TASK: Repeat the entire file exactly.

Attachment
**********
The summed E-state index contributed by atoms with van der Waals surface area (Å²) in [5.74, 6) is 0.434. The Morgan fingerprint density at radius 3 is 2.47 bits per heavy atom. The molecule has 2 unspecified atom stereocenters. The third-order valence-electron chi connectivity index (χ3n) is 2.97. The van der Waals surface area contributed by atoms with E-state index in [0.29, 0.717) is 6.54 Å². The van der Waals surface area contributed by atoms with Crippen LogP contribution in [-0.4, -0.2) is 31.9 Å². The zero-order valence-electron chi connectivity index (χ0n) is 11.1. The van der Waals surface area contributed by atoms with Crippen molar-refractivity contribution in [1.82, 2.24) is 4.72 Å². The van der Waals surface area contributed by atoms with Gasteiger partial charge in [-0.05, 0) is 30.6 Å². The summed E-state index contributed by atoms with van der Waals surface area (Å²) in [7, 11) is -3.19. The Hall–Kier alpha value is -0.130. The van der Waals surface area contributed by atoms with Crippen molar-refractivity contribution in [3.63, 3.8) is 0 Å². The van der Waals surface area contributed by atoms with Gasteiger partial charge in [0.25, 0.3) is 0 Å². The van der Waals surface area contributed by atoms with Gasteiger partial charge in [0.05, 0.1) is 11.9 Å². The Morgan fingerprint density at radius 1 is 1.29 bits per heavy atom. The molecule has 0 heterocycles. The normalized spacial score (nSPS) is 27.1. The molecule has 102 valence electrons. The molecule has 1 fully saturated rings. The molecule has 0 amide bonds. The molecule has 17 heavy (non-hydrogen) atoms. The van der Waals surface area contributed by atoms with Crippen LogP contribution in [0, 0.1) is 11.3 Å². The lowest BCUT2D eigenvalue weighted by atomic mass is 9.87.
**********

The summed E-state index contributed by atoms with van der Waals surface area (Å²) in [5.74, 6) is 0.434. The Morgan fingerprint density at radius 3 is 2.47 bits per heavy atom. The molecule has 2 unspecified atom stereocenters. The third-order valence-electron chi connectivity index (χ3n) is 2.97. The van der Waals surface area contributed by atoms with E-state index in [0.29, 0.717) is 6.54 Å². The van der Waals surface area contributed by atoms with Crippen LogP contribution in [-0.4, -0.2) is 31.9 Å². The zero-order valence-electron chi connectivity index (χ0n) is 11.1. The van der Waals surface area contributed by atoms with Crippen molar-refractivity contribution in [1.82, 2.24) is 4.72 Å². The van der Waals surface area contributed by atoms with Gasteiger partial charge in [-0.05, 0) is 30.6 Å². The summed E-state index contributed by atoms with van der Waals surface area (Å²) in [7, 11) is -3.19. The Hall–Kier alpha value is -0.130. The van der Waals surface area contributed by atoms with Crippen molar-refractivity contribution in [3.63, 3.8) is 0 Å². The van der Waals surface area contributed by atoms with Gasteiger partial charge in [0.25, 0.3) is 0 Å². The van der Waals surface area contributed by atoms with Gasteiger partial charge in [0.05, 0.1) is 11.9 Å². The Morgan fingerprint density at radius 1 is 1.29 bits per heavy atom. The molecule has 0 heterocycles. The normalized spacial score (nSPS) is 27.1. The molecule has 102 valence electrons. The molecule has 1 fully saturated rings. The molecule has 0 amide bonds. The molecule has 17 heavy (non-hydrogen) atoms. The van der Waals surface area contributed by atoms with Crippen LogP contribution in [0, 0.1) is 11.3 Å². The lowest BCUT2D eigenvalue weighted by atomic mass is 9.87.